[tr. Cowper (1792), l. 120ff]
How hath his mother to exceeding teen
borne him! Let no kind thought thy tidings screen;
Paint not the tale through pity.
[tr. Worsley (1861), st. 12]
For sure a woeful wight his mother bore him!
Extenuate naught for shame or pity's sake,
But tell me all, as thou hast chanced to see!
[tr. Bigge-Wither (1869), l. 95ff]
His mother bare him to exceeding sorrow. And speak me no soft words in ruth or pity, but tell me plainly what sight thou didst get of him.
[tr. Butcher/Lang (1879)]
This man, his mother bore him to most exceeding woe --
But have no respect of my sorrow nor be soft and soothing now,
But tell all out unto me, in what wise the man thou hast seen.
[tr. Morris (1887), l. 95ff]
To exceeding grief his mother bore him. Use no mild word, no yield to pity, from regard for me, but tell me fully all you chanced to see.
[tr. Palmer (1891)]
He was a man born to trouble. Do not soften things out of any pity for me, but tell me in all plainness exactly what you saw.
[tr. Butler (1898)]
For beyond all men did his mother bear him to sorrow. And do thou nowise out of ruth or pity for me speak soothing words, but tell me truly how thou didst come to behold him.
[tr. Murray (1919)]
Even from his mother's womb, calamity had marked him for her own. Do not in pity convey to me smooth things, things gentler than the truth: blurt out, rather, all that met your sight.
[tr. Lawrence (1932)]
For if ever a man was born for misery, it was he. Do not soften your account out of pity or concern for my feelings, but faithfully describe the scene that met your eyes.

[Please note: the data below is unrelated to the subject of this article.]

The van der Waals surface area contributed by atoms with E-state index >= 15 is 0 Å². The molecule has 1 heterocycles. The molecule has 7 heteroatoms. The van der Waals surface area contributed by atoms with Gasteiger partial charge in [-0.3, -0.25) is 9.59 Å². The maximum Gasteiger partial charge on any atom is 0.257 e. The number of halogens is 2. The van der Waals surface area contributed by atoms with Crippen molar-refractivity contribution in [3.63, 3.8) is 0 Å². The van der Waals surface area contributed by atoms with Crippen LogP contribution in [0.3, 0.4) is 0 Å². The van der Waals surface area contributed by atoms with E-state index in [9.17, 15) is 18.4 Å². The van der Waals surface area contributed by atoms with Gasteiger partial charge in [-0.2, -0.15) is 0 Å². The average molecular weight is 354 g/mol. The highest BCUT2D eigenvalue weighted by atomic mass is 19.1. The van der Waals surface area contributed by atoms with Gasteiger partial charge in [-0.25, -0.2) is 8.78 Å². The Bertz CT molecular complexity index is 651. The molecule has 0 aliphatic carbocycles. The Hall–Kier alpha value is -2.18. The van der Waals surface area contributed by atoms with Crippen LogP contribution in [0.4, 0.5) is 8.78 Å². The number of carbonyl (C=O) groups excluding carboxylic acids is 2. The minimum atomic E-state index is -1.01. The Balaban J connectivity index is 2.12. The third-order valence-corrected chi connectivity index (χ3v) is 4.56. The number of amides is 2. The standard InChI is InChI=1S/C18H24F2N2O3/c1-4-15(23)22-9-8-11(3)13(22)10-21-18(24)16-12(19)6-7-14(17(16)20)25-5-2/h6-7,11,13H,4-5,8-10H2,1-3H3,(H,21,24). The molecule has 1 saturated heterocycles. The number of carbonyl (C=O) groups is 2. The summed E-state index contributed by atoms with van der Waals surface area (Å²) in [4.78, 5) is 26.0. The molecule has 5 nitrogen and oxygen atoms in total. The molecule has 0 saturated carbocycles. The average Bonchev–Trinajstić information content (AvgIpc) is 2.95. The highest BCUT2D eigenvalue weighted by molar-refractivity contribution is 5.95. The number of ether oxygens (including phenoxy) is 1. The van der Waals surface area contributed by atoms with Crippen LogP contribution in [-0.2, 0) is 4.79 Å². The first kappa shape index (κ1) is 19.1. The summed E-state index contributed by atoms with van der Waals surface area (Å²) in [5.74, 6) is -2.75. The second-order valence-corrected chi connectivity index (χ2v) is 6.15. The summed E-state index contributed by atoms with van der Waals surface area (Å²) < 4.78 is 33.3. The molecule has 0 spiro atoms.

[tr. Rieu (1946)]
The man was born for trouble. Spare me no part for kindness' sake; be harsh; but put the scene before me as you saw it.
[tr. Fitzgerald (1961)]
His mother bore this man to be wretched. Do not soften it because you pity me and are sorry for me, but fairly tell me all that your eyes have witnessed.
[tr. Lattimore (1965)]
She who gave birth to him gave birth to grief. You need not sweeten anything for me. Forget discretion, set aside your pity: tell me completely -- all you chanced to see.
[tr. Mandelbaum (1990)]
More than all other men, that man was born for pain.
Don't soften a thing, from pity, respect for me --
tell me, clearly, all your eyes have witnessed.
[tr. Fagles (1996)]
He was born to sorrow.
More than any man on earth. And do not,
Out of pity, spare me the truth, but tell me
Whatever you have seen, whatever you know.
[tr. Lombardo (2000), l. 104ff]
For his mother indeed bore him to be woeful. Spare me nothing, extenuate nothing, nor show any pity; tell me all to the end, however it came to your notice.
[tr. Merrill (2002)]
For if ever a man was born to suffer it was he. Do not soften your account out of pity or concern for my feelings, but faithfully describe the scene that met your eyes.
[tr. D C H Rieu (2002)]
More than any other man his mother bore him for wretchedness. Do not let respect or pity for me soften your words, but tell me exactly how you chanced to see him.
[tr. Verity (2016)]
He was surely born to suffer in extraordinary ways. Please do not try to sweeten bitter news from pity; tell me truly if you saw him, and how he was.
[tr. Wilson (2017)]
To unmatched sorrow his mother bore him! And don't, from concern or pity, speak false comfort to me, but tell me exactly what you may have witnessed!
[tr. Green (2018)]
For his mother bore him
to go through trouble more than other men.
Do not pity me or, from compassion,
just offer me kind words of consolation,
but tell me truly how you chanced to see him.
[tr. Johnston (2019), l. 119ff]
Added on 24-Nov-21 | Last updated 1-Dec-21
| No comments
| No comments
Go we seek that we shall not find.
Le Morte d’Arthur, Book 16, ch. 2 (1485)
Ector to Lancelot (or vice versa) in Ector's dream. Often paraphrased/modernized to "We shall now seek that which we shall not find."
Added on 1-Dec-20 | Last updated 10-Feb-21
| No comments
| No comments